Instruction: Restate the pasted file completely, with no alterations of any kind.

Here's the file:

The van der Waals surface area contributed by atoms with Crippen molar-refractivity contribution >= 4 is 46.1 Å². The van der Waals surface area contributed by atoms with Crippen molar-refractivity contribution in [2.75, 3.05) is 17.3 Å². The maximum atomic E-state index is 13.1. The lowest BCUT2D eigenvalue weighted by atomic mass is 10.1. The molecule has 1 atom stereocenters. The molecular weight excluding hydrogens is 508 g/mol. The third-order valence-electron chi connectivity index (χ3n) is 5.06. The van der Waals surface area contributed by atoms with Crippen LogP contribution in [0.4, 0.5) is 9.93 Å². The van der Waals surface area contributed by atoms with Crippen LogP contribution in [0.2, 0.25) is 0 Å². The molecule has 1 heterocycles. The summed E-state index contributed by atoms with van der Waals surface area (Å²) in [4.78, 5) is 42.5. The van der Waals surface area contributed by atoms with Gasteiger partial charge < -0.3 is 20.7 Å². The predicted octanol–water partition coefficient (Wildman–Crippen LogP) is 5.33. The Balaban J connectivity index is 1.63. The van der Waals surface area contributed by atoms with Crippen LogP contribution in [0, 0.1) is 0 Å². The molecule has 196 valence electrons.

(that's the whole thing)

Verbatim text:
The van der Waals surface area contributed by atoms with Crippen molar-refractivity contribution >= 4 is 46.1 Å². The van der Waals surface area contributed by atoms with Crippen molar-refractivity contribution in [2.75, 3.05) is 17.3 Å². The maximum atomic E-state index is 13.1. The lowest BCUT2D eigenvalue weighted by atomic mass is 10.1. The molecule has 1 atom stereocenters. The molecular weight excluding hydrogens is 508 g/mol. The third-order valence-electron chi connectivity index (χ3n) is 5.06. The van der Waals surface area contributed by atoms with Crippen LogP contribution in [0.4, 0.5) is 9.93 Å². The van der Waals surface area contributed by atoms with Crippen LogP contribution in [0.2, 0.25) is 0 Å². The molecule has 1 heterocycles. The summed E-state index contributed by atoms with van der Waals surface area (Å²) in [4.78, 5) is 42.5. The van der Waals surface area contributed by atoms with Gasteiger partial charge < -0.3 is 20.7 Å². The predicted octanol–water partition coefficient (Wildman–Crippen LogP) is 5.33. The Balaban J connectivity index is 1.63. The van der Waals surface area contributed by atoms with Crippen LogP contribution in [0, 0.1) is 0 Å². The molecule has 196 valence electrons.